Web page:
Monday, March 8, 2010

Lower salaries for faculty

According to an article in Higher Education today, nationwide we are experiencing a decline in faculty salaries.

This is not good.

We struggle with 'market value' of hiring new faculty. Universities would like to keep faculty salaries in line across the board because getting a Ph.D. in any field is a challenge. Lots of hard work, long hours, and competition, but that is a Pollyanna point of view.

For example, the market value of English professors, a discipline that has an overwhelming number of talented folks with Ph.D.'s, continues to produce many more graduate than can possibly be hired in academics. Hence, over the last ten years, salaries have dropped.

Market value can cause salaries to drastically raise and fall within a short period of time. At the start of the Human Genome Project, salaries were high for graduate students, post-docs, and faculty. At that time, the millions of experiments that had to be done were all done manually. Labs were huge, often with 20 or more grad students. As a result of the successful project, experiments were automated and didn't require an army of students and faculty to run them. Lots of graduates hit the job market to discover there were no jobs. Thus the starting salaries dramatically shrank.

Market value allows salaries of faculty who are in engineering, pre-med, physics, computer science, and economics very high. However market value keeps salaries of faculty with masters degrees and those with Ph.D.'s in humanities low. This article shows around a minimum of $25,000 difference in starting salaries.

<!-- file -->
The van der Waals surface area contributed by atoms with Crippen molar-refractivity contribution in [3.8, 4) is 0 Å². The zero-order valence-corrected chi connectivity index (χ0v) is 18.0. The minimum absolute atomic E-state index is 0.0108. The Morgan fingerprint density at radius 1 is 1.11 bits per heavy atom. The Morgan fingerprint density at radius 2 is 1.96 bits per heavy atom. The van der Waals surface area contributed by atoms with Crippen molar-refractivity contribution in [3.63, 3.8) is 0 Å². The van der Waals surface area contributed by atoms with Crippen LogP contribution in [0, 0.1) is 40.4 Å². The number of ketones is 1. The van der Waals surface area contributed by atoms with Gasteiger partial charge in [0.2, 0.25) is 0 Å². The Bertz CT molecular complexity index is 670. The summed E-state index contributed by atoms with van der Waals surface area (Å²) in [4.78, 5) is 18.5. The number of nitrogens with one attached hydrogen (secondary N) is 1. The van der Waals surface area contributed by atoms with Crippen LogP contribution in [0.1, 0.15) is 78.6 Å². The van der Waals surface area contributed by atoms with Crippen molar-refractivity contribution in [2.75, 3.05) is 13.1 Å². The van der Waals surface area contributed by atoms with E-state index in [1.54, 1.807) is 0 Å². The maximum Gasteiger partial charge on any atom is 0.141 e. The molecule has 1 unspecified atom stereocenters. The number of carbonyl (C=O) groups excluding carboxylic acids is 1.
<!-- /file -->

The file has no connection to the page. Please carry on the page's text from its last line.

Because of the poor economy, colleges are growing. Austin Community College showed a 26% increase in students Fall semester. Does this keep salaries high with more demand?


College administrators are very cautious about this increase. Bean counters know, that the minute the economy begins to recover and extra money for college stops, most of those students-in-waiting will take off, probably degree-less, and return to work; maybe even their old job.

Therefore, the new faculty positions opening up right now, are for adjuncts; not full time faculty. Colleges will not invest in full time faculty until they are positive that they can sustain them by consistent and sustainable enrollment.

This is a time faculty need to focus on keeping salaries high. Otherwise we will come out of this recession, salary wise, deep in the red.

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